> > primitive lightcone structure could be constructed using an array of
> > Observers O_i exchanging signals.
> In (1') I think within the subjective time of the observer. For him, the
> outside would look like Minkowskian. I did not consider the communications
> among many observers.

        I understand that. I think that the difficulty can be better dealt with
if we consider a realistic model involving many-observer communications.
Then we only have two, the algebras would be symmetrical, as in the SR
situation of traveling twins. The situation is different when there are
more that 2 observers. This is the main subject of Paul's work…
        In fact, my weird conjecture of subject-object symmetry only holds that
for a single pair of observers, it is 'broken' for multiple observers.
It is analogous to the fact that vectors are always commutative in R^2…
I was trying to introduce the ideas implicit in bisimulation… :)

> > It is the "thermodynamic arrow" that, I believe, holds the key to thinking
> > of an asymmetry between evolutions toward the past or future.
> I think thermodynamical arrow of time is a physical word that assumes the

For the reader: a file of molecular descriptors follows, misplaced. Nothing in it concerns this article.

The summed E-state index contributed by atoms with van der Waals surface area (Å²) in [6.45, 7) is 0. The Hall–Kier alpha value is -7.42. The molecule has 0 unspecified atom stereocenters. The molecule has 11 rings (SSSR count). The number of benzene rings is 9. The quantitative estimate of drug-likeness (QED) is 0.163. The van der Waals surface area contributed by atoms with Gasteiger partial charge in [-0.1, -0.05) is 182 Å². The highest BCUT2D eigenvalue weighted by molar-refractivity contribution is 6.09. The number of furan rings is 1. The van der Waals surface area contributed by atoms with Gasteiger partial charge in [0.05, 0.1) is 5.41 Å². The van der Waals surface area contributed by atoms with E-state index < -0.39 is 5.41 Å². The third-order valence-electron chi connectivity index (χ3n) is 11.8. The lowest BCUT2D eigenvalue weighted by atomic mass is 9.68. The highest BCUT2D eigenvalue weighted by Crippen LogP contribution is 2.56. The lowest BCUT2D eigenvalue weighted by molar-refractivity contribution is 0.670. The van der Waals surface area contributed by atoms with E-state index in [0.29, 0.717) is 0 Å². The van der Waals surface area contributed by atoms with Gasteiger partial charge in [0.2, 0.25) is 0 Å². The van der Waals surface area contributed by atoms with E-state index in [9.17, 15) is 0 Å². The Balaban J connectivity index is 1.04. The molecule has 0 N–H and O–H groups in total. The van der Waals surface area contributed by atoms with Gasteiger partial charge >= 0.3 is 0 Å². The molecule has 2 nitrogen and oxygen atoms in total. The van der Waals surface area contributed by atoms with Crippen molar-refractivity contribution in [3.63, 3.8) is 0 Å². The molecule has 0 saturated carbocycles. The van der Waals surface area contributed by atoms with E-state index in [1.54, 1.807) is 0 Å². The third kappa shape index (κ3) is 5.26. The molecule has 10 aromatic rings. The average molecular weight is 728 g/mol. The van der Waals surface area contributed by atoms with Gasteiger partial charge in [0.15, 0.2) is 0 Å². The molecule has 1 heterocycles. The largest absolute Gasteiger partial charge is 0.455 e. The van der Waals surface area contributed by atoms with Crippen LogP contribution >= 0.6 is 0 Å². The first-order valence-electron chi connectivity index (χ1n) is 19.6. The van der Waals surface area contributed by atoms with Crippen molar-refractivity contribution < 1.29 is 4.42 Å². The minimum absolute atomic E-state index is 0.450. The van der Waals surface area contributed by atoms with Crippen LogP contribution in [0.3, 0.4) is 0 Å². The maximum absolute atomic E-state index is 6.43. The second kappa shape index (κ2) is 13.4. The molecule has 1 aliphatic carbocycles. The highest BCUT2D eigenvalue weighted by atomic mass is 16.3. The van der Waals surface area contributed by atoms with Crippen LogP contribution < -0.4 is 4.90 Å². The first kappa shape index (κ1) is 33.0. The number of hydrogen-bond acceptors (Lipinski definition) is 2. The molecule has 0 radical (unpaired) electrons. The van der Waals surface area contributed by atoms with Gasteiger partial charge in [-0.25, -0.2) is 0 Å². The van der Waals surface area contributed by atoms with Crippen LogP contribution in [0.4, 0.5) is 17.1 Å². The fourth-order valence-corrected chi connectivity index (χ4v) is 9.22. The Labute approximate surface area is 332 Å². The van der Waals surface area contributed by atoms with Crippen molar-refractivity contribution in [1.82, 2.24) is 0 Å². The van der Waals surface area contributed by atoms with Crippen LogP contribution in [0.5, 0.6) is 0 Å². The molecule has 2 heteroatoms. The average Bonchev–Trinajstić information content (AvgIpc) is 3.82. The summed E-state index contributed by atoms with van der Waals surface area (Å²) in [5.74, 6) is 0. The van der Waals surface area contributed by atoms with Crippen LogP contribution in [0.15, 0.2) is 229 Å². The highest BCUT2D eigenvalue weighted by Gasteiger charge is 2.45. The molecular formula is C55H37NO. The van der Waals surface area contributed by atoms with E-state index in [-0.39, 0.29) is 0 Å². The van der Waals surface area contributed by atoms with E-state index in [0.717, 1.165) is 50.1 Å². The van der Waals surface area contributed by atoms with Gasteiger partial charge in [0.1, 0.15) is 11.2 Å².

> consensus among many observers. However, I am skeptical about this kind of
> consensus: such a consensus seems to be just a dream of mere physicists.
> Stating the problem on the more fundamental level, I suspect that such
> objective arrow of time might be impossible to be defined. If it could be
> defined, it would belong to a part of common sense, not the subject of
> science.
> I feel that the present science seems to be trying to be out of its limit. The
> objective description seems to be meeting the boundary of its area where it
> works. My substitute for the objective arrow of time is the subjective arrow
> of time.

        This is how science makes progress, like a man in a dark place figuring
out how to make a light far from the lamp posts of conventional
thinking… ;)
> > But on a side note, independent of any
> > observation, an LS's time arrow can only be considered as having a
> > superposition of directions. This relates to my earlier questions about
> > time vectors. :)
> I do not have clear image yet about your "time vectors." If I would use that
> phrase, I would use it as meaning some average of the directions of time among
> many people on the level of common sense.